Manchester can rightly celebrate the coming into force on 22 January, of the international Treaty on the Prohibition of Nuclear Weapons. Cities around the world have been celebrating, having passed resolutions supporting the TPNW and encouraging their own governments to engage with this disarmament process. Manchester City Council was the joint first in Europe to do so, continuing its proud tradition of peace as the first in the world to declare itself a nuclear-weapons-free city in 1980. Steve Roman, Manchester
Things to do this week
Visit | Have you ever wanted to see a prehistoric bog garden? If the answer to that is ‘yes’, then you’re in luck. Queen’s Park in Rochdale has their very own, which was created in honour of the Natural History Museum’s superstar Dippy the Dinosaur’s visit in 2020. Pack the binoculars and wellies for a few hours in the fresh air.
Festival | MACFest (Muslim Arts and Culture Festival) is back! It’ll be running until 3 Jul, so hopefully the events will soon start appearing in real life rather than online. In any case, it looks like a great line up this year.
What to expect: On Wednesday you can join a panel discussion ‘Islam in Victorian Britain’. Christina Longden will talk to Yahya Birt about his new book, detailing an Ottoman account of Britain's first mosque community in Liverpool, which dates from 1895.
Watch | HOME is showing ‘Synchronic’, starring Jamie Dornan and Anthony Mackie, who star as two New Orleans paramedics who encounter deaths linked to a designer drug. “In a perfect storm of personal crises, their friendship and families are ripped apart by the mysterious pill’s bizarre effects.”
Fiction | If the wait for our ‘Book of the Week’ is just too long, Manchester Wire has compiled a list celebrating 10 Manchester fiction writers so you can get your dose of prose.
Podcast | We enjoyed listening to ‘Strip! How Football got Shirty’ podcast from the National Football Museum. Exhibition curator Jon Sutton and exhibition designer Tim Ashmore discuss the football shirt’s place within the very fabric of the game.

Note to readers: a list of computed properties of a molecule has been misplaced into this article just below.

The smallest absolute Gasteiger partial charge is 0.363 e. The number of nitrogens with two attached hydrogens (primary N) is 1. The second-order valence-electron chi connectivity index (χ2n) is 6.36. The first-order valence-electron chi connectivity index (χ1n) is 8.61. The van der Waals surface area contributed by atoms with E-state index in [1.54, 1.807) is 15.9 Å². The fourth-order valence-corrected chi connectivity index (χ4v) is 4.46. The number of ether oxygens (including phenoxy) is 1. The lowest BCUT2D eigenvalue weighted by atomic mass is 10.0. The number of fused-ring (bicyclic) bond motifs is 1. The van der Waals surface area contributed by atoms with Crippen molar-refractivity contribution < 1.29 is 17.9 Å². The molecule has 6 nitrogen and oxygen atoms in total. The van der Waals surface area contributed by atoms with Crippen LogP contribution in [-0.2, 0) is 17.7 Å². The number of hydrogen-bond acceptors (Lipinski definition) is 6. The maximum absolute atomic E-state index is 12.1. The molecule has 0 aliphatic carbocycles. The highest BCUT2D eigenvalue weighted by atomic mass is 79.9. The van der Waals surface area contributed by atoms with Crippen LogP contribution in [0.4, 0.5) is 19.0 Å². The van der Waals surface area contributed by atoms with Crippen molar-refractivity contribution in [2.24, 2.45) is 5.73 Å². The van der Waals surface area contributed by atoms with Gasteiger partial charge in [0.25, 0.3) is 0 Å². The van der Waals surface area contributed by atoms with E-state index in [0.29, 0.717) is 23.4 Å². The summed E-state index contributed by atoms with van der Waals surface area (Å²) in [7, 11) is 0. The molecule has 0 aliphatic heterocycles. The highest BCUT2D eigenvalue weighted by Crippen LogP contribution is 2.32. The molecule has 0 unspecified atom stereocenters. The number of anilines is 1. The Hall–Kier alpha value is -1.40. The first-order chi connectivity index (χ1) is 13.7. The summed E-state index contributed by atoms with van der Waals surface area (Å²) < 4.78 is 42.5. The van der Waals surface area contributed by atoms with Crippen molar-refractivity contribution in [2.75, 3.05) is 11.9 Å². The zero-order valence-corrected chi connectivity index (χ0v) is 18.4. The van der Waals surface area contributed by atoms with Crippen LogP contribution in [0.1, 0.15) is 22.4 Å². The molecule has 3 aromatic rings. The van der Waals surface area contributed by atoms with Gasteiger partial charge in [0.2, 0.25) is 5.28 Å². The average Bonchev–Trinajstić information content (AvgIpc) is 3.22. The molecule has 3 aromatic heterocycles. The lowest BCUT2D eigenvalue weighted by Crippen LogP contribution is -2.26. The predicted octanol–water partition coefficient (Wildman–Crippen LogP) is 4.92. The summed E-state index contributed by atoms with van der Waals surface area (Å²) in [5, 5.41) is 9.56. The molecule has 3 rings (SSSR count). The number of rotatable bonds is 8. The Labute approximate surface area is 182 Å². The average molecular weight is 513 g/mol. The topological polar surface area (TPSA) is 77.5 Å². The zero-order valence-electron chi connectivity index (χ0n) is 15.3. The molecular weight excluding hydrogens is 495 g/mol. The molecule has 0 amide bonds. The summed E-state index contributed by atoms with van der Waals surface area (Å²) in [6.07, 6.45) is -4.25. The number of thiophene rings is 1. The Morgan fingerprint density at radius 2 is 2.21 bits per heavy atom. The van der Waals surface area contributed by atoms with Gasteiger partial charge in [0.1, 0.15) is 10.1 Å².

To recommend something for our Things To Do, email firstname.lastname@example.org or tweet @danithecole, who compiles the list.
Obituary: Robert Rowland
Robert Rowland was a Brexit Party MEP and fund manager who represented South East England until the UK’s exit from the European Union. Born in Bowdon, Trafford, he attended the prestigious Sedbergh School in Cumbria and signalled his right-wing politics as a student at the University of Newcastle in the 1980s when he wrote a letter to the student newspaper condemning "the fascist left” for no-platforming controversial speakers. Before running as an MEP Rowland worked in finance. Rowland once described opposition to Brexit as a “coup against democracy” and was criticised in 2019 after tweeting that any foreign fishing vessel within 200 miles of Britain would “get the same treatment as the Belgrano.” He died in a diving accident near his home in the Bahamas, aged 54.
Robert Rowland, born January 28 1966, died January 23 2021.
Book of the week
Charlotte Levin, the author of this brilliant 2020 novel, is from Manchester and now lives in Salford. Her protagonist is Mancunian and much of the story in If I Can't Have You takes place in the city. The book is marketed as a thriller, but “is actually about grief, obsession, loss and how far we could go to connect with others,” Levin told The Mill. “It also has a good amount of dark northern humour,” she adds.
It’s currently on sale on Amazon.